codons)
    --allScores         report scores of all regions evaluated, not just the
                        max

  output control:

    --bls               include alignment branch length score (BLS) for the
                        reported region in output
    --ancComp           include ancestral sequence composition score in output
    --dna               include DNA sequence in output, the part of the
                        reference (first) sequence whose score is reported
    --aa                include amino acid translation in output
    --debug             print extra information about parameters and errors

Interpreting your results

PhyloCSF outputs a score, positive if the alignment is likely to represent a conserved coding region, and negative otherwise. This score has a precise theoretical interpretation: it quantifies how much more probable the alignment is under PhyloCSF’s model of protein-coding sequence evolution than under the non-coding model. As indicated in the output, this likelihood ratio is expressed in units of decibans. A score of 10 decibans means the coding model is 10:1 more likely than the non-coding model; 20 decibans, 100:1; 30 decibans, 1000:1; and so on. A score of -20 means the non-coding model is 100:1 more likely, and a score of 0 indicates the two models are equally likely.

This theoretical interpretation is nice to have, at least compared to a purely ad hoc score. However, if the likelihood ratio is, say, 1000:1 (30 decibans), we shouldn’t necessarily take those exact odds with our own money at stake, for the underlying models of sequence evolution make many simplifying assumptions that are not fully satisfied in reality. There are also more general caveats, such as:

  • An alignment with a good score could represent an ancestral coding gene that recently “died”, and is now a pseudogene in the species of interest.
  • An alignment with a poor score could be protein-coding in the species of interest, but not conserved in the others.
  • The input alignment may not represent an appropriate orthologous region from some or all of the species. For example, a duplicated pseudogene could be aligned to its parent gene, or more generally, a complex orthology/paralogy situation may not be correctly resolved.

Therefore: please do not claim that anything “is” or “is not” protein-coding based solely on PhyloCSF. PhyloCSF provides one line of evidence either for or against the hypothesis that the input alignment represents a coding region, by examining evolutionary signatures. If you wish to make strong statements about whether you have found coding or non-coding regions, you should complement PhyloCSF with additional lines of evidence, such as homology searches to known protein sequence databases (e.g. BLASTX on nr or HMMER on Pfam).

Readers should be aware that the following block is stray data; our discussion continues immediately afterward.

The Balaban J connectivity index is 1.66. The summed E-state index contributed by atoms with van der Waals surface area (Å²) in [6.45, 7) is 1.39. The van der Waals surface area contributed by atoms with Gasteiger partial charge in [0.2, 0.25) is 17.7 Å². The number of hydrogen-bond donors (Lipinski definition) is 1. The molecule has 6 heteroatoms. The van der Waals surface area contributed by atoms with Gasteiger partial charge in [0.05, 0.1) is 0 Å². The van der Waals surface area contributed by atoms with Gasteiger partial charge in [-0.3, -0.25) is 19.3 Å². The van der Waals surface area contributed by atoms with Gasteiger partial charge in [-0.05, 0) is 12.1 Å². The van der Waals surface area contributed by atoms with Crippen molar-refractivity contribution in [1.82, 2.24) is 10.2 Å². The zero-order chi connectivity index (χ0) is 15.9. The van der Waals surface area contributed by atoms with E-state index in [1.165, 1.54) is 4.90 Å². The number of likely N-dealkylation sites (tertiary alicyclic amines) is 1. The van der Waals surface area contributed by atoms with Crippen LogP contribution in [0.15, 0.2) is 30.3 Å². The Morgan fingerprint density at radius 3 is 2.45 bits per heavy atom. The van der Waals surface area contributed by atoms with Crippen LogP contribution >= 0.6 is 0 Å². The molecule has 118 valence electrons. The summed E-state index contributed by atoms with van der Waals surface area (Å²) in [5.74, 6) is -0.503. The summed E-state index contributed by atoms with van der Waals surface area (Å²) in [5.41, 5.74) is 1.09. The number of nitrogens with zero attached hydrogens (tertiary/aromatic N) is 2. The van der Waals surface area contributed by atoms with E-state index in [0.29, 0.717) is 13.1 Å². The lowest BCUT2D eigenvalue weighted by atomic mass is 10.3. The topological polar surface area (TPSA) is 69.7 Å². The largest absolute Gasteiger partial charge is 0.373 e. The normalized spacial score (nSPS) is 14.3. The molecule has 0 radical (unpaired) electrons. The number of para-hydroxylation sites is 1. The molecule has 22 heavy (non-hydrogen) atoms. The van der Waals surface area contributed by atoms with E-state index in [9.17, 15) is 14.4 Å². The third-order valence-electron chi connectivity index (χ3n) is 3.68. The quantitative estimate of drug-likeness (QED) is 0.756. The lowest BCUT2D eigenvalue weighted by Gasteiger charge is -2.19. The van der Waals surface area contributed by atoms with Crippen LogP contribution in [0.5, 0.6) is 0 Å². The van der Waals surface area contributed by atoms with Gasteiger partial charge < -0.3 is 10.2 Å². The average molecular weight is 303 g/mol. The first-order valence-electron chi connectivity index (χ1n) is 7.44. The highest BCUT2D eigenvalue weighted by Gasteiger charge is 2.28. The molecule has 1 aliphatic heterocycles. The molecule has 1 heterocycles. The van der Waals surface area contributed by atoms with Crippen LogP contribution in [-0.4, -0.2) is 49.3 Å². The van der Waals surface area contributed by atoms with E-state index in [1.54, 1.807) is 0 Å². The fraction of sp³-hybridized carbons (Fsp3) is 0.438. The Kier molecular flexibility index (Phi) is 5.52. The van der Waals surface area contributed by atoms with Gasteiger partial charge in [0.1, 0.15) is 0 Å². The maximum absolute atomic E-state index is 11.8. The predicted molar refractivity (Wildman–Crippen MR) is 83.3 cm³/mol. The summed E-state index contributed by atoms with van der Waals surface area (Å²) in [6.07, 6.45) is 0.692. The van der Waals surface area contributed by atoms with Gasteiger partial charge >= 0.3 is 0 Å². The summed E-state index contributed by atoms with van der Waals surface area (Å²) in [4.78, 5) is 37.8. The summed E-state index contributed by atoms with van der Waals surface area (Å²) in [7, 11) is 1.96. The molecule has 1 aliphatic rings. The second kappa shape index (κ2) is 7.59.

It can also be helpful to compare the scores of novel regions with positive and negative control sets, e.g. cross-species alignments of orthologous mRNAs of known genes (positive) and long non-coding RNAs or even random non-coding regions (negative), generated using the same alignment pipeline.

Lastly, it is always, always, always a good idea to manually inspect at least some of the alignments for which PhyloCSF reports an interesting score, to ensure you are finding the types of examples you want.

Batch processing of many alignments

There are a few ways to use PhyloCSF to process a batch of alignments.

  1. Run it individually on each file, as above. This is easy but there is some inefficiency as the software must read the parameters for, and instantiate, large phylogenetic models each time you start it. If you do not specify a filename on the command line, PhyloCSF will expect an alignment piped through standard input.
  2. Provide several alignment filenames on the command line. PhyloCSF will proceed through each in turn, and the output is a reasonable tab-delimited format that includes the filename processed on each line.
  3. If you use the --files option, then each filename supplied on the command line is assumed to refer to a file which itself contains a list of individual alignment files to process, one filename per line.
  4. If you use the --files option but do not supply any filenames on the command line, PhyloCSF will expect a list of alignment filenames piped through standard input, again one filename per line. In this mode PhyloCSF can be used on-line by a driver script: it reads an alignment filename from standard in, inputs and processes the alignment, reports the results (on standard output), and then input the next filename.

PhyloCSF will stop everything if it encounters a basic problem with the way an alignment is formatted (file not found, unknown species, invalid characters, etc.), as this suggests you need to make adjustments to your pipeline. For other errors, such as numerical convergence problems or no ORFs found in ORF search mode, PhyloCSF will report the problem but still continue on to the next alignment.

Parallelization

If you have many alignments to process, the best approach for multi-core parallelism is to run separate PhyloCSF processes on shards of the alignment set, by combining the batch techniques above with GNU Parallel or similar.

If you want the answer for one alignment ASAP, PhyloCSF can parallelize the search over different reading frames and ORFs by forking child processes to analyze each candidate region. As a corollary, this is only useful in conjunction with --frames and/or --orf on the command line. To enable this parallel mode:

  1. opam install forkwork
  2. Recompile PhyloCSF with make FORKWORK=1
  3. Run PhyloCSF with -p <# cores> on the command line.

The test suite can also be parallelized with make FORKWORK=1 test.